HMS Dauntless was launched from Palmers Shipbuilding and Iron Company in 1918. At the outbreak of WW2, Dauntless was recommissioned and joined the 9th Cruiser Squadron with the South Atlantic Command.
In 1919 she was assigned to operate in the Baltic Sea against the Bolshevik revolutionaries in Russia. She was then on detached service in the West Indies. Following this assignment she was attached to the 1st Light Cruiser Squadron of the Atlantic Fleet for the following five years.
In 1935 she returned to Britain to be paid off into the reserve. She was sold to be broken up for scrap on 13 February 1946, and in April that year was broken up at the yards of T.W. Ward, of Inverkeithing.
HMS Devonshire was a County-class heavy cruiser of the Royal Navy. Constructed at Devonport Dockyard, she was launched on the 22nd October 1927, and commissioned two years later. On 21 November 1941, under the command of Captain Oliver, and with the help of her Supermarine Walrus, Devonshire located and then sank a German merchant raider, the auxiliary cruiser Atlantis, at a range of 14–15 km. Seven German sailors were killed. After the war, she was converted to the Royal Navy’s cadet training ship in 1947, in which role she served until 1953. In 1953 she took part in the Fleet Review to celebrate the Coronation of Queen Elizabeth II. Devonshire was sold for scrap on 16 June 1954 and arrived at Newport, Wales on 12 December 1954 where she was broken up.
HMS Neptune was a Leander-class light cruiser, Built by Portsmouth Dockyard, the vessel was laid down on 24 September 1931, launched on 31 January 1933, and commissioned into the Royal Navy on 12 February 1934. In December 1939, several months after war was declared, Neptune was patrolling in the South Atlantic in pursuit of German surface raider pocket battleship Admiral Graf Spee. Neptune, with other patrolling Royal Navy heavy units, was sent to Uruguay in the aftermath of the Battle of the River Plate.
Neptune was the first British ship to spot the Italian Fleet in the battle of Calabria, on 9 July 1940, marking also the first time since the Napoleonic wars that the Mediterranean Fleet received the signal ‘Enemy Battle Fleet in Sight’. During the subsequent engagement, she was hit by the Italian light cruiser Giuseppe Garibaldi. The 6-inch shell splinters damaged her floatplane beyond repair, its wreckage being thrown into the sea. Minutes later her main guns struck the heavy cruiser Bolzano three times, inflicting some damage on her torpedo room, below the water line and the “B” turret. During 1941, she led Force K, a raiding squadron of cruisers. Their task was to intercept and destroy German and Italian convoys en route to Libya. The convoys were supplying Rommel’s Afrika Korps in North Africa with troops and equipment, Neptune ran into an uncharted minefield in the Mediterranean off Tripoli, and sank with the loss of 764 officers and men. Just one man was rescued by an Italian torpedo boat, after 5 days in the water.
HMS Phoebe was a Dido class light cruiser of the Royal Navy. She was built by Fairfield Shipbuilding and Engineering Company (Govan, Scotland), her keel was laid down on 2 September 1937. She was launched on 25 March 1939, and commissioned on 30 September 1940 after completion Phoebe was assigned the 15th Cruiser squadron as part of the Home Fleet and used in the North Atlantic on trade protection duties.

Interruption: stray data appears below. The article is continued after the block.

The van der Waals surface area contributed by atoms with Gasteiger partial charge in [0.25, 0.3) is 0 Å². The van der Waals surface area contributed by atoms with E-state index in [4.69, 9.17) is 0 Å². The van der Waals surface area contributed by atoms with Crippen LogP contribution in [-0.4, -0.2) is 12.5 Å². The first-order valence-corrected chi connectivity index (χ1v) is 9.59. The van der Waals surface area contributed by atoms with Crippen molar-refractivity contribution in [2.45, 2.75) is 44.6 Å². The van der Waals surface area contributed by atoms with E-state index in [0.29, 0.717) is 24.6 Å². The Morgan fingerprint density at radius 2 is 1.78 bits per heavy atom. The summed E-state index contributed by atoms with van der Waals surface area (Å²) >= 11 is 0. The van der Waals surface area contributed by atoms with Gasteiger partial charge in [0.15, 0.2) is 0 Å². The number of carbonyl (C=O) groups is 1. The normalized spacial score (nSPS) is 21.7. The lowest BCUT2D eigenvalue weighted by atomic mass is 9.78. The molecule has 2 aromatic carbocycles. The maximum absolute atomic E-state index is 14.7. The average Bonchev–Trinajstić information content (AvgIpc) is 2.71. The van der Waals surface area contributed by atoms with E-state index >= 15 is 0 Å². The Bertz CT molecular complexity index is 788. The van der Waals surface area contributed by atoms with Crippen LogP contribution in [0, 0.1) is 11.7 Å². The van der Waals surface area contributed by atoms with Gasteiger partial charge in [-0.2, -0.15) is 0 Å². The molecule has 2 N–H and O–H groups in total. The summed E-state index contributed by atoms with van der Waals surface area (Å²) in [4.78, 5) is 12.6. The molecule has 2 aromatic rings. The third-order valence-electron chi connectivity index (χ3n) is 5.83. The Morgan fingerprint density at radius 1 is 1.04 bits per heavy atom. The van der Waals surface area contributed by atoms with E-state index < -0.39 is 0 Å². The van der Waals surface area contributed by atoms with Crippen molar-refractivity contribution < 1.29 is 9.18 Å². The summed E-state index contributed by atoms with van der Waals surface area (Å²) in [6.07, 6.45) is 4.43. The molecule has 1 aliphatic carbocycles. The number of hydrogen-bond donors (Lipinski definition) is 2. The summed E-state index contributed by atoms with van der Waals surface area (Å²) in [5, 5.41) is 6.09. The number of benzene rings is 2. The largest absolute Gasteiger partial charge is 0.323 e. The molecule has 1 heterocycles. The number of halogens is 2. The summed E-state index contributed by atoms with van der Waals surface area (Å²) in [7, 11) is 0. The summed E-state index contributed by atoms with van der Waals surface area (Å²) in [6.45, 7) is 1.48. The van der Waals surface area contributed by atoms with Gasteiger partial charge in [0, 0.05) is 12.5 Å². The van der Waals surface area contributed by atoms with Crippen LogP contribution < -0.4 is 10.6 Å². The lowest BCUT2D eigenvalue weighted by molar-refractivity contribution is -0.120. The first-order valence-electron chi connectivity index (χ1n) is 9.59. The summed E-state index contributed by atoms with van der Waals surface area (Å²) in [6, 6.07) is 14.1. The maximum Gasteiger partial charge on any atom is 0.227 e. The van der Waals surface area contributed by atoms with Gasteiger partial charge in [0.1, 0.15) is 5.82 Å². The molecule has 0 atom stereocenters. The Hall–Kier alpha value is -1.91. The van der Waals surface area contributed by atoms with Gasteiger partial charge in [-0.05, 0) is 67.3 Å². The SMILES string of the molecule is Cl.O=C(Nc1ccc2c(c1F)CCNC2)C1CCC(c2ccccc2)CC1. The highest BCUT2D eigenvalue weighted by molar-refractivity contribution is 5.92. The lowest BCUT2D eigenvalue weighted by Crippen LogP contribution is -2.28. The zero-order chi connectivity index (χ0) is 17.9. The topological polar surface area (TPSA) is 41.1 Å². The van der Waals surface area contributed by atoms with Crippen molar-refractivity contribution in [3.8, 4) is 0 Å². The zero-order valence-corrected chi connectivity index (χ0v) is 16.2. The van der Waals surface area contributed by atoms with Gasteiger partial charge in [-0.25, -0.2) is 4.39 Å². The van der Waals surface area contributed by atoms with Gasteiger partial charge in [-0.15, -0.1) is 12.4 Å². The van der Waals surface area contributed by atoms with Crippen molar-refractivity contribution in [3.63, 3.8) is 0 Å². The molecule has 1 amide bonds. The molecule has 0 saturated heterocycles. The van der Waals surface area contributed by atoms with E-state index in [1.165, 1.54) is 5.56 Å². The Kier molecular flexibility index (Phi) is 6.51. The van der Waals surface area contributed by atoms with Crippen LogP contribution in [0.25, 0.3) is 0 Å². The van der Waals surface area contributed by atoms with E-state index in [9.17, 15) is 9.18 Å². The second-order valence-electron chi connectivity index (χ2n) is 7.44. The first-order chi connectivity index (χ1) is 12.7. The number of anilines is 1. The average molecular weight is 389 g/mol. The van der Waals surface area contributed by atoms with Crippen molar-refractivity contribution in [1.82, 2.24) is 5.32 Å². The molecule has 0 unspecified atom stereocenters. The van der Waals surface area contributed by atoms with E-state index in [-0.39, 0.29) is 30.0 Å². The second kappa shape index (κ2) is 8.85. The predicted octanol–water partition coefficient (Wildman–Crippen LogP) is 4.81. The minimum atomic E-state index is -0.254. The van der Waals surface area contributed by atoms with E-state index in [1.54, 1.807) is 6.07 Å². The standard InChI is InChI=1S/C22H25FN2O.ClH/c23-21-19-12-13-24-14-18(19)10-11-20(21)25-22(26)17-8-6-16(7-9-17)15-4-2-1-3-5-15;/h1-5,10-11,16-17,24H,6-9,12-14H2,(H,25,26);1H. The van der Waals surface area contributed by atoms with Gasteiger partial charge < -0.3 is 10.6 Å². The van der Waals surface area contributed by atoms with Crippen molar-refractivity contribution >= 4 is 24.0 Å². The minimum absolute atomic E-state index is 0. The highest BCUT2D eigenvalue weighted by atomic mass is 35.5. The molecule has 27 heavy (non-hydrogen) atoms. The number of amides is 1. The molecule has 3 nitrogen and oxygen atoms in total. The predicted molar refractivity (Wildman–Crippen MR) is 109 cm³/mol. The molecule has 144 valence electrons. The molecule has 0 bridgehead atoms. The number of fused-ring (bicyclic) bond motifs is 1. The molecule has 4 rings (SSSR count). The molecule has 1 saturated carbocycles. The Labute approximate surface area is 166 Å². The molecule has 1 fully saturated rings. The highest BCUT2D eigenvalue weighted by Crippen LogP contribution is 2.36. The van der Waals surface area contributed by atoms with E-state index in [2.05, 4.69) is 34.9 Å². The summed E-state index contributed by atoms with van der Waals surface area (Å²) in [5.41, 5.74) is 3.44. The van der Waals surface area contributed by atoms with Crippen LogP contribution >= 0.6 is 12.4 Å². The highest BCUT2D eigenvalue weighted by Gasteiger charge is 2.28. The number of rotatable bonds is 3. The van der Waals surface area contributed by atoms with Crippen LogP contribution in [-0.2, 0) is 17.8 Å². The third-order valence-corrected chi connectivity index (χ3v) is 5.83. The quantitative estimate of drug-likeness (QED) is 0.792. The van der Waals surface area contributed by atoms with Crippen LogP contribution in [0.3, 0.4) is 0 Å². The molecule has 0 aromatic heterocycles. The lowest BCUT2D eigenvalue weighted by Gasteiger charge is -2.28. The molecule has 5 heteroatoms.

On 29 Oct, 1945, the cruiser arrived at Sheerness to refit and in 1946 joined the Mediterranean Fleet as flagship for the Destroyer Flotillas until November 1947, when she was assigned to the 1st Cruiser Squadron. On 14 Mar, 1951, the ship arrived at Chatham to be paid off, and then acted as senior officer´s ship in the Harwich reserve until 1955, followed by a year with the Portsmouth reserve. On 1 Aug, 1956, the ship arrived at Hughes Bolkow, Blyth to be broken up.
HMS Sirius was a Dido-class light cruiser. She was built by Portsmouth Dockyard She was launched on 18 September 1940, and commissioned 6 May 1942. The last naval battle held in Mediterranean Sea during 1942, saw HMS Sirius as protagonist. The Q Force (HMS Sirius, Aurora, Argonaut, destroyers Quentin and Quiberon) intercepted a small convoy in the Sicily Channel, starting the Battle of Skerki Bank. In the night of 2 December, a troop convoy was heading for Tunisia: German KT-1 , Aventino, Puccini (2,422 t), Aspromonte (a militarized ferry-boat, 976 tons). The Q Force intercepted the convoy in the night between 1 and 2 December. The British ships hit very hard and destroyed, one after the other, all the cargoes and troop ships. The escort ships were hit as well, with Folgore fatally damaged (9 133 mm direct hits) by cruisers, and later sunk with 120 dead (among them, Commander Ener Bettica), Da Recco badly damaged (explosion of the forward 120 mm ready ammunition depots) with 113 dead. Camicia Nera launched all of her six torpedoes, but missing the targets (mainly HMS Sirius). At dawn, the savage short-range engagement saw a clear British victory, while the Axis lost no less than 2,033 lives and five ships. This battle was almost forgotten but it was a big battle nevertheless, in which HMS Sirius was an absolute protagonist, escaping with no hit aboard despite the Camicia Nera, which fired on her from only 2 km, dodging several torpedoes and cooperating in the sinking of many Axis ships. In the return path HMS Quentin was sunk by 500 kg bombs released from Junkers 88s.
Sirius then formed part of the 12th Cruiser Squadron, was at the Allied invasion of Sicily, (Operation Husky), in July. Squadron, postwar until 1946. After a refit at Portsmouth in 1946, Sirius joined the 2nd Cruiser Squadron with the Home Fleet in March 1947. She was paid off in 1949 and was put up for disposal in 1956. On 15 October 1956 Sirius arrived at the Blyth yard of Hughes Bolkow for breaking up.